“This is an excellent collection of articles written by Japan’s foremost historian of Japan’s evolving relations with Southeast Asia during the 20th century. Goto refutes the widely held view that Japan invaded Southeast Asia in 1941 to liberate Asian people from Western Colonialism.”
The Japan Times
“These essays by one of Japan’s most distinguished scholars of Southeast Asia are the product of a long period of research into Japan’s relations with Southeast Asia during the 1930s and 1940s, and on into the postwar era. Written in a nonpartisan spirit, they offer great insight into diverse Japanese perceptions of the region, and interactions between individual Japanese and individual Southeast Asians during this crucial period.”
Paul H. Kratoska, Department of History, National University of Singapore
Beginning with the closing decade of European colonial rule in Southeast Asia and covering the wartime Japanese empire and its postwar disintegration, Tensions of Empire focuses on the Japanese in Southeast Asia, Indonesians in Japan, and the legacy of the war in Southeast Asia. It also examines Japanese perceptions of Southeast Asia and the lingering ambivalence toward Japanese involvement in Asia and toward the war in particular.
Drawing on extensive multilingual archival research and interviews, Ken‘ichi Goto has produced a factually rich and balanced view of this region’s historical events of the last century.
Tensions of Empire features detailed discussions of Portuguese Timor in the 1930s and 1940s, the decolonization of Malaya, and twentieth-century Indonesia. This extended inquiry yields a unique view of the complicated network within and beyond the colonial and imperial relationships between a one-time nonwestern colonial power and an entire region.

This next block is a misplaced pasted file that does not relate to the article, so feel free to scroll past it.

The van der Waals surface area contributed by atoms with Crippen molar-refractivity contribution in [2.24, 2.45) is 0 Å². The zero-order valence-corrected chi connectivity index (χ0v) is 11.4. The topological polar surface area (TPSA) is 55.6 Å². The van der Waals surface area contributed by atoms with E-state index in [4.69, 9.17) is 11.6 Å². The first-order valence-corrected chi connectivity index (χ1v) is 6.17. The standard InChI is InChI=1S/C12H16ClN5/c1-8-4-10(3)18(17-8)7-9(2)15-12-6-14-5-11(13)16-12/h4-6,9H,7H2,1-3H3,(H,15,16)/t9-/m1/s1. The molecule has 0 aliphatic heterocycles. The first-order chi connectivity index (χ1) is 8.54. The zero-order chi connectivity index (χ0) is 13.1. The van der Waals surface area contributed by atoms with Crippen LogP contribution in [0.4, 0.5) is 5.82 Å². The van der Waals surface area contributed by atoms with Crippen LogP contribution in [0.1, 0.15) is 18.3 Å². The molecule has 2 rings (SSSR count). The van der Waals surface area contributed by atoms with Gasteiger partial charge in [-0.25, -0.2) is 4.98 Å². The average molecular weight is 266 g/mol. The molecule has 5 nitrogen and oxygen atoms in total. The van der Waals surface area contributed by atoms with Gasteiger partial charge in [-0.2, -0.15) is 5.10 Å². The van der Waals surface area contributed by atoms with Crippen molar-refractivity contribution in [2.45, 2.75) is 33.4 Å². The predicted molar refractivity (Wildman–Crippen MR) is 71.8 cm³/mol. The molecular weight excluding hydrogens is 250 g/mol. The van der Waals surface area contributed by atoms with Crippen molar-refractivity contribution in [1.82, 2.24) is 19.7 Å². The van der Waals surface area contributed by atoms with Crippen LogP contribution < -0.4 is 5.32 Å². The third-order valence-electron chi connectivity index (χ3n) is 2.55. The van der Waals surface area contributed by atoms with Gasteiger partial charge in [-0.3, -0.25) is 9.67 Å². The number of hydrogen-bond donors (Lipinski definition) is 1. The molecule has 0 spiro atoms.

Of great interest to students of Japan-Southeast Asia relations and to specialists in the modern history of both Southeast Asia and Japan, Professor Goto’s Tensions of Empire is a fascinating account of Japan’s recent past from the inside.
Ken’ichi Goto is a professor of international relations at the Graduate School of Asia Pacific Studies and a former director of the Institute of Social Sciences at Waseda University, Tokyo. His publications include Returning to Asia: Japan-Indonesia Relations, 1930s—1942 and International Relations Surrounding Portuguese Timor, 1900—1945 (in Japanese). More info →
Paul Kratoska teaches Southeast Asian history at the National University of Singapore. More info →
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Being “Dutch” in the Indies portrays Dutch colonial territories in Asia not as mere societies under foreign occupation but rather as a “Creole empire.” In telling the story of the Creole empire, the authors draw on government archives, newspapers, and literary works as well as genealogical studies that follow the fortunes of individual families over several generations. They also critically analyze theories relating to culturally and racially mixed communities.
Although the Japanese interregnum was brief, its dramatic commencement and equally dramatic conclusion represented a watershed in the history of the young state of Sarawak.In recent years, there has been a groundswell of interest in the war years, culminating in an attempt at reassessment of the Japanese occupation in Southeast Asia by Western and Japanese scholars as well as by those from Southeast Asia.Presented
In April 1955, twenty-nine countries from Africa, Asia, and the Middle East came together for a diplomatic conference in Bandung, Indonesia, intending to define the direction of the postcolonial world.
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